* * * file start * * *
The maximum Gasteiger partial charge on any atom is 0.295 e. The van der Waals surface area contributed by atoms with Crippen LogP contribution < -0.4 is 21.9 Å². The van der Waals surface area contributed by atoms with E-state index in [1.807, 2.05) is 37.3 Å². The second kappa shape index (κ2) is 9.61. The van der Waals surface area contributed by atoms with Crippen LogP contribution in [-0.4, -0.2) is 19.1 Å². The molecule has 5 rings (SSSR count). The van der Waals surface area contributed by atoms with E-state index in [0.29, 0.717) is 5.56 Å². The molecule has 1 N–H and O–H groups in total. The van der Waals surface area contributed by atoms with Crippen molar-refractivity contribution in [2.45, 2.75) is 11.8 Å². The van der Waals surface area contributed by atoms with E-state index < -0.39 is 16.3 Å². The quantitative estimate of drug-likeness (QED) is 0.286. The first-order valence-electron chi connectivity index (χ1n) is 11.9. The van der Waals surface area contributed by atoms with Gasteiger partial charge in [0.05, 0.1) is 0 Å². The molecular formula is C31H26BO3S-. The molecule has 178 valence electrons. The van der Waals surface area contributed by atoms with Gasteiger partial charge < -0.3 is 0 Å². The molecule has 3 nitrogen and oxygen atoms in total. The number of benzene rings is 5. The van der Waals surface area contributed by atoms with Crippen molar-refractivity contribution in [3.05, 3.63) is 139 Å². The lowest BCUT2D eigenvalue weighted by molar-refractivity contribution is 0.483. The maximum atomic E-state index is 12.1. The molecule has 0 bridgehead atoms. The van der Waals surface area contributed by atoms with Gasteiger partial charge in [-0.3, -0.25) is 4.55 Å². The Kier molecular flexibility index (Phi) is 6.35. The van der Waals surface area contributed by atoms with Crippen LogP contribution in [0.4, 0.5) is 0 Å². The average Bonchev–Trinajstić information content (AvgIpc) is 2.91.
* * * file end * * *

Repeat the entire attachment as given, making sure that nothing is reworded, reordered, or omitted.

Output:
The maximum Gasteiger partial charge on any atom is 0.295 e. The van der Waals surface area contributed by atoms with Crippen LogP contribution < -0.4 is 21.9 Å². The van der Waals surface area contributed by atoms with E-state index in [1.807, 2.05) is 37.3 Å². The second kappa shape index (κ2) is 9.61. The van der Waals surface area contributed by atoms with Crippen LogP contribution in [-0.4, -0.2) is 19.1 Å². The molecule has 5 rings (SSSR count). The van der Waals surface area contributed by atoms with E-state index in [0.29, 0.717) is 5.56 Å². The molecule has 1 N–H and O–H groups in total. The van der Waals surface area contributed by atoms with Crippen molar-refractivity contribution in [2.45, 2.75) is 11.8 Å². The van der Waals surface area contributed by atoms with E-state index < -0.39 is 16.3 Å². The quantitative estimate of drug-likeness (QED) is 0.286. The first-order valence-electron chi connectivity index (χ1n) is 11.9. The van der Waals surface area contributed by atoms with Gasteiger partial charge in [0.05, 0.1) is 0 Å². The molecular formula is C31H26BO3S-. The molecule has 178 valence electrons. The van der Waals surface area contributed by atoms with Gasteiger partial charge < -0.3 is 0 Å². The molecule has 3 nitrogen and oxygen atoms in total. The number of benzene rings is 5. The van der Waals surface area contributed by atoms with Crippen molar-refractivity contribution in [3.05, 3.63) is 139 Å². The lowest BCUT2D eigenvalue weighted by molar-refractivity contribution is 0.483. The maximum atomic E-state index is 12.1. The molecule has 0 bridgehead atoms. The van der Waals surface area contributed by atoms with Gasteiger partial charge in [-0.3, -0.25) is 4.55 Å². The Kier molecular flexibility index (Phi) is 6.35. The van der Waals surface area contributed by atoms with Crippen LogP contribution in [0.4, 0.5) is 0 Å². The average Bonchev–Trinajstić information content (AvgIpc) is 2.91.